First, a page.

Fr. Philip Neri Powell, OP
St. Dominic Church, NOLA
Robert Hass opens his 1979 book of poetry, Praise, with an epigraph: “We asked the captain what course/of action he proposed to take toward/a beast so large, terrifying, and/unpredictable. He hesitated to/answer, and then said judiciously:/‘I think I shall praise it.’” The captain's awe-struck desire to praise so large a beast always brought to mind an image of Job standing before God in the whirlwind. Until this morning. Job questions God, presuming that his suffering entitles him to an explanation from the One who allowed it. Speaking Creator to creature, the Lord answers, “Tell me, if you know all: Which is the way to the dwelling place of light, and where is the abode of darkness, that you may take them to their boundaries. . .” I've always imagined that Job, like our awe-struck captain, would fall prostrate in praise. Instead, “Job answered the Lord and said: Behold, I am of little account; what can I answer you? I put my hand over my mouth. Though I have spoken once, I will not do so again. . .” Rather than praise a beast so large and terrifying, Job judiciously covers his mouth and vows himself to silence. Before the mighty works of God, under His even mightier Word, silence is the richest praise His creatures can offer.
Were you to suffer as Job has suffered and were you given the chance to demand a reason from God for your suffering, would you make such a demand; or would you remember Job's chastised pride and cover your mouth in awe? The idea of “suffering in silence” is not one we modern folks embrace with much enthusiasm. We are industrious complainers, founding whole factories to assemble our grievances against God, man, and country. It's repugnant to suggest that the best response to God's challenge—Who are you to question me?—is to cover our mouths and vow silence. It is even more repugnant to suggest that we praise God for allowing us to suffer. Praising a collaborator in our disaster and pain smells too much like submission, like a weak surrender. Aren't we more inclined to quote heaven's most beautiful angel, and defiantly answer, “I will not serve”? We are certainly free to shout a feeble non serviam at the whirlwind. We are also free to grant the beast of our suffering—so large, so terrifying and unpredictable—a word of praise. However, we are freest while suffering when we give God thanks for all His gifts, including the gift of suffering.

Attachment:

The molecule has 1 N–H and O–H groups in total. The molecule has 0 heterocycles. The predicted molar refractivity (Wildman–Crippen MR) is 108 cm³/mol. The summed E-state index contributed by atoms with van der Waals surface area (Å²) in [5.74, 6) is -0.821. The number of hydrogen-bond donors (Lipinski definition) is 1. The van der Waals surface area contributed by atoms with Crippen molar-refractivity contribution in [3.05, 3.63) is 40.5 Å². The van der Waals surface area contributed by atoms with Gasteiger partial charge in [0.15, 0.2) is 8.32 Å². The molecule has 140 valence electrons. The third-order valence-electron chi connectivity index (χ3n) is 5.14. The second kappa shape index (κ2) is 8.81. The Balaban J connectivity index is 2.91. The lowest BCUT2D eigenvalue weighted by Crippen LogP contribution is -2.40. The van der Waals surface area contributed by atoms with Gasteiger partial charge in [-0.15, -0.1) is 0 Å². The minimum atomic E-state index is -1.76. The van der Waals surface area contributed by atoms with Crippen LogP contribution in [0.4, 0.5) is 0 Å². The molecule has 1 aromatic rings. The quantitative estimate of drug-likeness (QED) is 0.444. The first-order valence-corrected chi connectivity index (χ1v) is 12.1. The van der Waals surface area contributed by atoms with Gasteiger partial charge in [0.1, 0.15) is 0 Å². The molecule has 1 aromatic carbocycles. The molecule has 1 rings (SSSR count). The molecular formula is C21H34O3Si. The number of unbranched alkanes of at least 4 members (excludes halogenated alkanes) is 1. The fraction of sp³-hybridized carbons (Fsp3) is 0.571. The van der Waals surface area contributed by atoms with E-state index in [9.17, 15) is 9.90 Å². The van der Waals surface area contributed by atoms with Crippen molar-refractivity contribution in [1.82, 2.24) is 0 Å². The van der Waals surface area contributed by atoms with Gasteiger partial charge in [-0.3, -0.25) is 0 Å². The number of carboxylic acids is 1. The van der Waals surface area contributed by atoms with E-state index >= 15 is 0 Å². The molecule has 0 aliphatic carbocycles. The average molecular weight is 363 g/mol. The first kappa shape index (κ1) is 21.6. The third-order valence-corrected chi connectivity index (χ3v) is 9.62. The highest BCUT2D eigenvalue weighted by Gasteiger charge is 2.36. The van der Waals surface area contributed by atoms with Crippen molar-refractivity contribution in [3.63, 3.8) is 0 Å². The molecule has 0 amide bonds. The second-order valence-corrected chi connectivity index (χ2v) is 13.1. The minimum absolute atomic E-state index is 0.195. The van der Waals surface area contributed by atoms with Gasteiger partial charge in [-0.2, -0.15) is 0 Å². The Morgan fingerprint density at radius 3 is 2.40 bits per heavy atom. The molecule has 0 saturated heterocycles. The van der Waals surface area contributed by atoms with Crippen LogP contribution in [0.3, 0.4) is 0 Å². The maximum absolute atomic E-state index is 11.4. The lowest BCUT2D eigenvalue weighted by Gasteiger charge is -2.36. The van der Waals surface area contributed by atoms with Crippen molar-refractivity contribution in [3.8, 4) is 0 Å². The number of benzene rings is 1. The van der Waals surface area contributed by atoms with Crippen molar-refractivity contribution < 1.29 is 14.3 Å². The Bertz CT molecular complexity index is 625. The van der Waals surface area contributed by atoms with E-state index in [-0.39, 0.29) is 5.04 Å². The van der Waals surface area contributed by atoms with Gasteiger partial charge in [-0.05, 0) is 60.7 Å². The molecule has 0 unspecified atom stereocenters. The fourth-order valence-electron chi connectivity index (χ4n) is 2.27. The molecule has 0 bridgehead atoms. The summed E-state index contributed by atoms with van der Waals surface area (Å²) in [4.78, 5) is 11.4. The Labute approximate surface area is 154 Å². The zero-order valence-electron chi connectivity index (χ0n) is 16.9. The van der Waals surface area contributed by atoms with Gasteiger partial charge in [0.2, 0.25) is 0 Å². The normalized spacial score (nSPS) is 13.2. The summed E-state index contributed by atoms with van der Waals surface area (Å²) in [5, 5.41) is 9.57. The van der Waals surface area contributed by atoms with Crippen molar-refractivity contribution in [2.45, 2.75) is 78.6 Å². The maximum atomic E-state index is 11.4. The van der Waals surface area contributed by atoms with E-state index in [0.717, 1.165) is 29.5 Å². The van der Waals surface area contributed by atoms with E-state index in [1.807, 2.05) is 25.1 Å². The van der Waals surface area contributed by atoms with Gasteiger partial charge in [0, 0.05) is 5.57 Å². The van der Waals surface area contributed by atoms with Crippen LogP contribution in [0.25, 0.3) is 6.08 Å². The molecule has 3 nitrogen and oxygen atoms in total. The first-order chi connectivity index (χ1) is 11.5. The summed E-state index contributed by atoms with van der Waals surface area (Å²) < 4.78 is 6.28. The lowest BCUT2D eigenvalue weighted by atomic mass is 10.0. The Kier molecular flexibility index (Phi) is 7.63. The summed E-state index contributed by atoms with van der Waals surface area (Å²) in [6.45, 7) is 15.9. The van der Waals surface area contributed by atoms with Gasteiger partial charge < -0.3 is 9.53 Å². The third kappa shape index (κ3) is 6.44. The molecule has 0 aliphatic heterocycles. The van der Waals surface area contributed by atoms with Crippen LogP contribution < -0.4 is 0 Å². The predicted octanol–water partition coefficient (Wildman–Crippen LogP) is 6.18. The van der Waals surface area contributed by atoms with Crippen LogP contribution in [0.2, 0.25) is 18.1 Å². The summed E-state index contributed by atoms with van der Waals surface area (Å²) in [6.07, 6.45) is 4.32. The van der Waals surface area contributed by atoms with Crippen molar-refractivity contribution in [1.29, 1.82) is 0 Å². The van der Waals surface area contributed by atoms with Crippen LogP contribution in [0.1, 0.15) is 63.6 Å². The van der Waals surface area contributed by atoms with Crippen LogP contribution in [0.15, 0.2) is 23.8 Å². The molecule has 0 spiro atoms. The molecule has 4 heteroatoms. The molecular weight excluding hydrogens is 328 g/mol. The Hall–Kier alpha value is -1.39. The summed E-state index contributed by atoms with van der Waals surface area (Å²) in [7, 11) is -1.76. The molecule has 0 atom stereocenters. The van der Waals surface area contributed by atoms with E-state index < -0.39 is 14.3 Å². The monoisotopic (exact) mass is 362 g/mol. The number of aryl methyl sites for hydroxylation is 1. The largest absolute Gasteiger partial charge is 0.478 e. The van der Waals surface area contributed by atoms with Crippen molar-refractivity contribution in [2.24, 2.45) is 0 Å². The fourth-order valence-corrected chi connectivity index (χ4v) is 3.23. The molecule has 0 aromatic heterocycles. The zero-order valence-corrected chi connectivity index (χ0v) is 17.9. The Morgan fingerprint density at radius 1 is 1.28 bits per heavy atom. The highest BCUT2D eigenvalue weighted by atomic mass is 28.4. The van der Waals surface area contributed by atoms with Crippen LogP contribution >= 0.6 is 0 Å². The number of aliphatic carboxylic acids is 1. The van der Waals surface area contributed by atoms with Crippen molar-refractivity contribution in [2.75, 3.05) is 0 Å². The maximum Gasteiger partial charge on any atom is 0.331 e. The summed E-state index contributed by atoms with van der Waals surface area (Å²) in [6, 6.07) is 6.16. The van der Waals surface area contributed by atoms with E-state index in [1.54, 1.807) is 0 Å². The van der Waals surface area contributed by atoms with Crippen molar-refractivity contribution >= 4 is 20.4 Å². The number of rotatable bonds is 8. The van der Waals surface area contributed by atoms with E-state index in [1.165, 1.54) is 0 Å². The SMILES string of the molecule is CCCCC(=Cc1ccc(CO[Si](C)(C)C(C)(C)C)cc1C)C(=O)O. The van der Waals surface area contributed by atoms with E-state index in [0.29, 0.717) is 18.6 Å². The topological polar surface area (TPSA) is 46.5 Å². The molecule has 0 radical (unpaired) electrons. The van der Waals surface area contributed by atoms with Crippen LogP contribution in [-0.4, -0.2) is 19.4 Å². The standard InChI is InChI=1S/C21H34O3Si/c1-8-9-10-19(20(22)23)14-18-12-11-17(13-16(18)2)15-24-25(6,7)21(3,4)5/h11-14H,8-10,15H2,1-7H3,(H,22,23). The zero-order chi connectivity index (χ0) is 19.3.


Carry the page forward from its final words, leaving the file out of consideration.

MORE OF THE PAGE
Yes, that's right: suffering is a gift. If you understand suffering to be the experience of pain, then you might think I'm crazy. But suffering is not the experience of pain. To suffer pain is to allow it, to give it permission to be. Job does not suffer well. His legendary patience is no where in sight as one disaster after another crashes into him. He tries surrender; he tries philosophy. Though his patience is tried by his well-meaning friends, he endures their arguments in vain. When he seeks an answer from God, he's rebuffed with a reminder that he is dust and wind living in an unimaginably complex creation, and wholly incapable of grasping the smallest truths of its boundaries. Job does not suffer well until he learns that humble praise is best given in silence. This is not the answer he thought he wanted. Nor is it the answer we hoped to hear. But what would we do with a reasonable answer to suffering, a sensible explanation for why we must endure pain and disaster? Would we accept it? Challenge it? Greet it with pride and derision? When we give God thanks for giving us the gift of suffering—the gift of choosing how we will experience pain and disaster—we embrace our truest freedom: the freedom to give Him praise and know that we are loved by the One who set the boundaries on all that is._____________
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